SummaryAs life sciences companies sprint toward COVID-19 vaccines and therapies, the discussion below considers who has the authority to make the call on their availability at the Food and Drug Administration (FDA) and the US Department of Health and Human Services (HHS).
Operation Warp Speed, a joint public–private task force tasked with expediting COVID-19 countermeasures, recently expressed growing optimism of meeting its goal of facilitating delivery of “300 million doses of a safe, effective vaccine by January 2021.” HHS Deputy Chief of Staff for Policy Paul Mango said:
“We have no insight into the data until the [Data Safety Monitoring Board] (DSMB) says we can look at it. They could come back and say, ‘This is not a good vaccine.’ They could come back before we even have 30,000 folks enrolled and say, ‘We’ve seen enough. This looks great. Pass it on to the [FDA].’ We just don’t know.”
And that is true in practice. The FDA’s mission includes “protecting the public health by ensuring the safety, efficacy, and security of human and veterinary drugs, [and] biological products,” among other things. The FDA approves New Drug Applications (NDAs), Biologics License Applications (BLAs), and—as we have seen recently during the COVID-19 national public health emergency—Emergency Use Authorizations (EUAs).
The FDA takes a considered, risk-balancing approach in the matter of drugs (21 United States Code (USC) § 355) and biologics (42 USC § 262, further subsuming the requirements of the Food, Drug, and Cosmetic [FD&C] Act), requiring substantial clinical evidence from sponsors demonstrating safety and efficacy when administered to a given population for a given clinical indication. For an EUA (under 21 USC § 360bbb-3)—owing to the urgency of a public health emergency—the FDA typically considers whether it is “reasonable to believe” that the medical product under consideration provides a greater clinical benefit than the risks associated with its use, based on the available “totality of scientific evidence” (21 USC § 360bbb-3(c)(2)).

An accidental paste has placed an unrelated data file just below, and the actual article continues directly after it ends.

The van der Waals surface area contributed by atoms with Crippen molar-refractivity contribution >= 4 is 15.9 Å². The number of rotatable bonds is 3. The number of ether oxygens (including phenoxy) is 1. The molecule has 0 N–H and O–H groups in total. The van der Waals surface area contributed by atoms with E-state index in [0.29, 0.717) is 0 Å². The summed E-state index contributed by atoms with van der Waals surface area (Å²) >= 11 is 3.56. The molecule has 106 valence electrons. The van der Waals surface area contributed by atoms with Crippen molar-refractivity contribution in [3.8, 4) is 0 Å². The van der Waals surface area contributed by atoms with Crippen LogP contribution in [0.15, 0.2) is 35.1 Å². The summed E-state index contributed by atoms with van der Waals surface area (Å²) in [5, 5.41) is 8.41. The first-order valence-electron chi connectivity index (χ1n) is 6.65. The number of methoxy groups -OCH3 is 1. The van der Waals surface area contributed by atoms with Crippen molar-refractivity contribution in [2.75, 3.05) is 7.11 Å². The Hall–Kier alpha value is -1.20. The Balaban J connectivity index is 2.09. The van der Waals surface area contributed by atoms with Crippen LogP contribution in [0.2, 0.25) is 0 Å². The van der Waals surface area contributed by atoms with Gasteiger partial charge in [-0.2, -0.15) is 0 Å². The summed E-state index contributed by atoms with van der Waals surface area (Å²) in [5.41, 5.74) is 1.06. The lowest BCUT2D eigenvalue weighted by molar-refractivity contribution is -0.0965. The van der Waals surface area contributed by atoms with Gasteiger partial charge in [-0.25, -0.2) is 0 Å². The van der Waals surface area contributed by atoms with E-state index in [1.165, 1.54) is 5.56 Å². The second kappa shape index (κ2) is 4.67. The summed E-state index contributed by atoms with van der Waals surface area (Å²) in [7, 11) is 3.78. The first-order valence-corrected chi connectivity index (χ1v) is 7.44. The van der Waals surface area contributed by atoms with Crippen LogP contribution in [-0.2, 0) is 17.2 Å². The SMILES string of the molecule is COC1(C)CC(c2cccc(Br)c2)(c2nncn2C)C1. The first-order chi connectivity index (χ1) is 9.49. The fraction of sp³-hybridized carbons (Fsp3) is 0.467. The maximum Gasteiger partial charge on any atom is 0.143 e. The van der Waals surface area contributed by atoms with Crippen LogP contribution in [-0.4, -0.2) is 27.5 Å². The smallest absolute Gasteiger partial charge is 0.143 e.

The FDA determines the fate of any medical product that a sponsor seeks to introduce into interstate commerce. But that authority is not conferred on the FDA directly in either the FD&C or Public Health Service Acts. Rather, as a textual matter of statute and regulation, Congress has conferred the authority to approve drugs and biologics (which includes vaccines, at 42 USC § 262(i)(1)) and to authorize the same under a public health emergency, to the Secretary of HHS. While it is easy to think of the 2 as distinct entities, much of the FDA’s regulatory authority flows from what is delegated to it by HHS through the Secretary, as conferred upon the department by Congress in statutory law.
For NDAs, “Any person may file with the Secretary an application with respect to any drug” (emphasis added), the Secretary being defined elsewhere in statute as “the Secretary of Health and Human Services” (21 USC § 321(d)). For BLAs, “The Secretary shall approve a biologics license application” (emphasis added), the Secretary being “[u]nless the context otherwise requires… the Secretary of Health and Human Services” (21 USC § 201(c)). And for EUAs, “the Secretary may authorize the introduction into interstate commerce […] of a drug, device, or biological product intended for use in an actual or potential emergency” (emphasis added, 21 USC § 360bbb-3(a)(1))’ the Secretary likewise is the HHS Secretary (21 USC § 321(d)).
The HHS Secretary has typically passed these authorities down to the FDA Commissioner through memorialized Delegations of Authority (such as the 2016 Staff Manual Guide 1410.10 – Delegations of Authority to the Commissioner of Food and Drugs) who, in turn, may delegate further down to center directors or office directors (e.g., the 2012 Staff Manual Guide 1410.204 – Issuance and Revocations of Licenses for the Propagation or Manufacture and Preparation of Biological Products). And while much authority has been delegated to the FDA for the purposes of drug approval, biologics licensing, and emergency use authorization, the power remains with the Secretary as a matter of statute. If the HHS Secretary were to ever have a difference of opinion with an FDA decision in one of those matters, it is possible that the HHS Secretary could exercise that Congressionally conferred authority personally, consistent with other provisions of law. In light of the unique challenges created by COVID-19, this may be important to consider as part of the current public health emergency.
To receive Avalere updates, connect with us.
produces measurable results. Let's work together.